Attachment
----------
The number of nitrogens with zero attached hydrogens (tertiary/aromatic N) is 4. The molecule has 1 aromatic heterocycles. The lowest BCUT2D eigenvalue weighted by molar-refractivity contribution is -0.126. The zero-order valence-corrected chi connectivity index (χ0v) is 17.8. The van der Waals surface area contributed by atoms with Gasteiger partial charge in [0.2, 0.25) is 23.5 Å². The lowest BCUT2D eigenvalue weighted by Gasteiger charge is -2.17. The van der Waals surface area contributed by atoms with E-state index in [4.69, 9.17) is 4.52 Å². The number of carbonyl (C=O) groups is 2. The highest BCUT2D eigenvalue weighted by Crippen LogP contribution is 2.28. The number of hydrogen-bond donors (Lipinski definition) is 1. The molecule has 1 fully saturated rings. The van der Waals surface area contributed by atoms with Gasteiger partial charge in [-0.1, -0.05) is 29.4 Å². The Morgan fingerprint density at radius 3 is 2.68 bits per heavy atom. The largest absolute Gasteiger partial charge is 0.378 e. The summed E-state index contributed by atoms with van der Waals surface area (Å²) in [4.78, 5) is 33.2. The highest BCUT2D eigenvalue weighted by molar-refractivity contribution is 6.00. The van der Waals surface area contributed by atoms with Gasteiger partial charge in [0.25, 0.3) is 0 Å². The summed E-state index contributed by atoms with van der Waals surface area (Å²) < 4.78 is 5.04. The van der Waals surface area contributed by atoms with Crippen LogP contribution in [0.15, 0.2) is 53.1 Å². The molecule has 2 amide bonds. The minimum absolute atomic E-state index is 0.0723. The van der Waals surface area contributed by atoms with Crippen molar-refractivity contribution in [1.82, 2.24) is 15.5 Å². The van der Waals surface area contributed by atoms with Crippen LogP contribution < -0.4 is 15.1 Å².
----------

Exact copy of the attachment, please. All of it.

The number of nitrogens with zero attached hydrogens (tertiary/aromatic N) is 4. The molecule has 1 aromatic heterocycles. The lowest BCUT2D eigenvalue weighted by molar-refractivity contribution is -0.126. The zero-order valence-corrected chi connectivity index (χ0v) is 17.8. The van der Waals surface area contributed by atoms with Gasteiger partial charge in [0.2, 0.25) is 23.5 Å². The lowest BCUT2D eigenvalue weighted by Gasteiger charge is -2.17. The van der Waals surface area contributed by atoms with E-state index in [4.69, 9.17) is 4.52 Å². The number of carbonyl (C=O) groups is 2. The highest BCUT2D eigenvalue weighted by Crippen LogP contribution is 2.28. The number of hydrogen-bond donors (Lipinski definition) is 1. The molecule has 1 fully saturated rings. The van der Waals surface area contributed by atoms with Gasteiger partial charge in [-0.1, -0.05) is 29.4 Å². The Morgan fingerprint density at radius 3 is 2.68 bits per heavy atom. The largest absolute Gasteiger partial charge is 0.378 e. The summed E-state index contributed by atoms with van der Waals surface area (Å²) in [4.78, 5) is 33.2. The highest BCUT2D eigenvalue weighted by molar-refractivity contribution is 6.00. The van der Waals surface area contributed by atoms with Gasteiger partial charge in [0.25, 0.3) is 0 Å². The summed E-state index contributed by atoms with van der Waals surface area (Å²) < 4.78 is 5.04. The van der Waals surface area contributed by atoms with Crippen LogP contribution in [0.15, 0.2) is 53.1 Å². The molecule has 2 amide bonds. The minimum absolute atomic E-state index is 0.0723. The van der Waals surface area contributed by atoms with Crippen molar-refractivity contribution in [1.82, 2.24) is 15.5 Å². The van der Waals surface area contributed by atoms with Crippen LogP contribution < -0.4 is 15.1 Å².